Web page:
Hydro Tasmania has spare peak capacity that could be used to meet energy needs in other parts of Australia, according to Roger Gill, general manager of the generation division. ‘Tasmania’s system was built as an isolated system and it has a large amount of storage – around one and a half years of Tasmania’s current energy requirement, or around 14TWh. Our largest lake is five times the size of Sydney Harbour,’ says Gill. ‘We have 2260MW of installed capacity, while our peak demand is only 1600MW. We have about 600MW of peaking reserve because we have seven catchments with varying water patterns.’

According to Gill the state also has other natural resources that can be tapped: ‘We have one of the best wind resources in the world, because we are at the ‘roaring 40s’ – the only other land mass to the west at this latitude is Tiera del Fuego. We think there is 500-1000MW of potential installed capacity there that is now untapped.’

The west coast has an 8-9m/sec annual average wind speed. In comparison, the average in Denmark – which has invested heavily in wind power – is 5-8m/sec. Hydro Tasmania is beginning to develop this natural asset. ‘We now have the rights for a 130MW wind farm site, and are looking for a joint venture to develop it fully,’ says Gill, adding that the business is already building the first 10.5MW, using 1.75MW wind turbines made by Vestas in Denmark. That first stage of the wind farm is due to be in operation by May 2002.

However, Hydro Tasmania’s long term plans are more adventurous than simple growth to meet its own needs. It aims to expand its market beyond its own island into mainland Australia, using its natural resources to do so.

‘Our challenge is that we have a population of 500,000 people and limited growth,’ says Gill. ‘Soon gas will be imported from southern Australia to provide additional baseload capacity, so we need to find an alternative market. That will be the National Electricity Market (NEM).’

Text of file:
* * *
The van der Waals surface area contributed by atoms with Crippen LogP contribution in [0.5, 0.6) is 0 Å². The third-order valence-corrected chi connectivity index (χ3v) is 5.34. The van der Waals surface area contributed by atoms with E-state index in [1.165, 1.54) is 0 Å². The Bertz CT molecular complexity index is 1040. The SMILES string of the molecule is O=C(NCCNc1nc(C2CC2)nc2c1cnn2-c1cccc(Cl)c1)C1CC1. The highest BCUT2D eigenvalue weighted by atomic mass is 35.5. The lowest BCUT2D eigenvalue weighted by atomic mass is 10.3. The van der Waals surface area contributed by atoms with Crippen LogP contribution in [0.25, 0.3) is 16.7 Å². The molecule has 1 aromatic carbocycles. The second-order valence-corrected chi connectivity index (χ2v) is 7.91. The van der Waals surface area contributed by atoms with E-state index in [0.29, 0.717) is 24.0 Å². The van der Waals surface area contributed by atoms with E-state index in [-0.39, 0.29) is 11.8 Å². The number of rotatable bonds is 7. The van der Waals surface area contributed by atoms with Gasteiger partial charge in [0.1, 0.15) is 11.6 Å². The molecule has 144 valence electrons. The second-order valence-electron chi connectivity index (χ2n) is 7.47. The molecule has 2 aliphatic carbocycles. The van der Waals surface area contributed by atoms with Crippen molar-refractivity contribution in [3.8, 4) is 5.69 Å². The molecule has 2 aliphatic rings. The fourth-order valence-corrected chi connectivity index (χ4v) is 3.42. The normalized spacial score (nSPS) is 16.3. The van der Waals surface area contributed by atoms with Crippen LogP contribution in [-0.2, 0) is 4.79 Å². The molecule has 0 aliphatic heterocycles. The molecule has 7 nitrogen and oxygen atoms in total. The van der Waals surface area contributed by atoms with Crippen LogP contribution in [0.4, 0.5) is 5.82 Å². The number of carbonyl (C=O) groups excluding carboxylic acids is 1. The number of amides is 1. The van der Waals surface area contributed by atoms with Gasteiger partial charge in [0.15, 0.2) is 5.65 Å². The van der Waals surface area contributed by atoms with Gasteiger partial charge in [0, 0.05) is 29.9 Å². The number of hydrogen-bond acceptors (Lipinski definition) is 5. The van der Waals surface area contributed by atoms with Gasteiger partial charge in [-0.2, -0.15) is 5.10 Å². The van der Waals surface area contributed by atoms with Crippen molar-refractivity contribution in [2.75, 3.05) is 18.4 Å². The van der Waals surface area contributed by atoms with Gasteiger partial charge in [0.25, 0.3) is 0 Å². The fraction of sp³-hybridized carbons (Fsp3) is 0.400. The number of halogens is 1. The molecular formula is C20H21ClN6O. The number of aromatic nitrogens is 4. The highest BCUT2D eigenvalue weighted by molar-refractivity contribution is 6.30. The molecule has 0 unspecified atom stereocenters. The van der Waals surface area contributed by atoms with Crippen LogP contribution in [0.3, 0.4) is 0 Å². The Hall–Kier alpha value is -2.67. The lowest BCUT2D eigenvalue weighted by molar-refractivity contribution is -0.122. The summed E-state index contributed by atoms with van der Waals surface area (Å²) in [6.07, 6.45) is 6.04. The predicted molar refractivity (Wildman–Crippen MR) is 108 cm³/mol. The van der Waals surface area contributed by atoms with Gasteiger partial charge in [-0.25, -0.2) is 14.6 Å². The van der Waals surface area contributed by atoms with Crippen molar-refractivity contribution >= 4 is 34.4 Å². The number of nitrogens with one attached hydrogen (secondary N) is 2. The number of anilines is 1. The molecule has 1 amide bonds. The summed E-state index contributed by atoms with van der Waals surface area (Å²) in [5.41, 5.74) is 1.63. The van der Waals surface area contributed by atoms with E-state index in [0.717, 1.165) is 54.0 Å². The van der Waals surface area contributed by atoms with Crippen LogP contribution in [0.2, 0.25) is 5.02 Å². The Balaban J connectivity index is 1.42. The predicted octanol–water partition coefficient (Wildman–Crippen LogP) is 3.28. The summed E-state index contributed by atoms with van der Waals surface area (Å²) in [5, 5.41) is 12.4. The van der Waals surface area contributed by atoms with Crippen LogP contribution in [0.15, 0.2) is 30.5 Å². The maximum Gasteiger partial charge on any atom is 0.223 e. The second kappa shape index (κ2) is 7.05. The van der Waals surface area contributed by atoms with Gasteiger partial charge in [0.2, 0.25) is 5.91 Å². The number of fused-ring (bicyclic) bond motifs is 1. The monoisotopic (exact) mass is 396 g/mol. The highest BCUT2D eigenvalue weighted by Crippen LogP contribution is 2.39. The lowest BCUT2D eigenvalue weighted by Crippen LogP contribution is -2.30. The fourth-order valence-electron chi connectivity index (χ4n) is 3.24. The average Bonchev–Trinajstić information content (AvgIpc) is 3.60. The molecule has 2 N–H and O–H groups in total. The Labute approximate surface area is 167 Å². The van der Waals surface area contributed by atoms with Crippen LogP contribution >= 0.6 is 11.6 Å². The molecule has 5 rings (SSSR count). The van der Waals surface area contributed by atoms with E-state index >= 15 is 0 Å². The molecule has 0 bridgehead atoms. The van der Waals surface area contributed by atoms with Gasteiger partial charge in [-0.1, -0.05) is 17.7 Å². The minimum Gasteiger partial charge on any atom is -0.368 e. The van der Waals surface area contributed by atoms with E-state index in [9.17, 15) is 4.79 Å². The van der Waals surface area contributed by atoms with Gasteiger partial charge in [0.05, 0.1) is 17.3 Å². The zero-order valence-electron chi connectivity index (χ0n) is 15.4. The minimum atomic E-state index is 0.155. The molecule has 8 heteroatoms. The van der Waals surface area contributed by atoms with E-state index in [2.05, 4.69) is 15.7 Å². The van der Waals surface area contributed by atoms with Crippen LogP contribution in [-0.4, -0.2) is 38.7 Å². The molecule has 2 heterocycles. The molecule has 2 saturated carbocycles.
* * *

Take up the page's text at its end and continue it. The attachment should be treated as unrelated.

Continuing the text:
The NEM connects generators and wholesalers throughout New South Wales, South Australia, Victoria, the Australian Capital Territory and Queensland. Electricity is bid into a ‘pool’ mechanism, which determines prices each half-hour, and is distributed via an open access transmission network to local wholesalers. ‘The NEM is one of the more successful electricity markets,’ says Gill, ‘but the projected need for new peaking capacity in Victoria is around 3000MW in the next ten years.’

Paul Price of the National Electricity Market Management Company (NEMMCO) agrees that new peaking capacity is needed in both Victoria and South Australia. ‘The peak summer price is driving investment,’ he says. ‘There is a stack of new peaking capacity being proposed and built: we expect 750MW to come on line in Victoria and South Australia, and that will all be gas turbines.’ According to other sources in Victoria, prices have already gone up from US$12.4/MWh, when the generators were losing money, and now the baseload price averages US$22.3/MWh. At times of summer peak, the price can hit thousands of dollars.

‘Hydro is great in a peak market,’ says Gill. ‘The market is well established with an off peak-peak price spread, so it is interesting for us.’

Before Tasmania can consider taking advantage of the NEM, it must be linked to the market across Bass Strait – a project that is already under development. ‘The Basslink undersea cable is a project being developed by the UK’s National Grid as a 285km long HVDC cable,’ says Gill. ‘Nominally it is a 480MW cable but has been designed to operate for up to 10 hours at 600MW to meet export peaks, so long as it runs ‘cool’ – at 300MW – when it is importing (to Tasmania) at off-peak times. This is a world’s first in utilising the physical capacities of the cable and converters. The cost will be around US$247M, but this way it reduces the cost while maximising the benefits.’

Basslink is due to go into operation in late 2003, but is currently still under the environmental assessment process – one of the most rigorous assessments in Australian history, Gill notes. It includes issues along the power corridor as well as the maritime issues that arise in using a monopole link.

An issue for Hydro Tasmania, according to Gill, is how it manages the maintenance and upgrading of equipment, as it moves from being a mixed generating base towards a peaking energy supplier. ‘From a current generating band of 1600MW varying down to 900MW, we will move to a 2000MW peak load (when the business is supplying both Tasmania and NEM customers) and 600MW or so in the evenings. This is a change in our operating regime to allow us to import at low cost and export at peak, and arbitrage the spot price,’ explains Gill. The riverine impact of this change, in which peak load on the state’s hydro plants shifts to the morning and evening, is also being considered in the environmental assessment.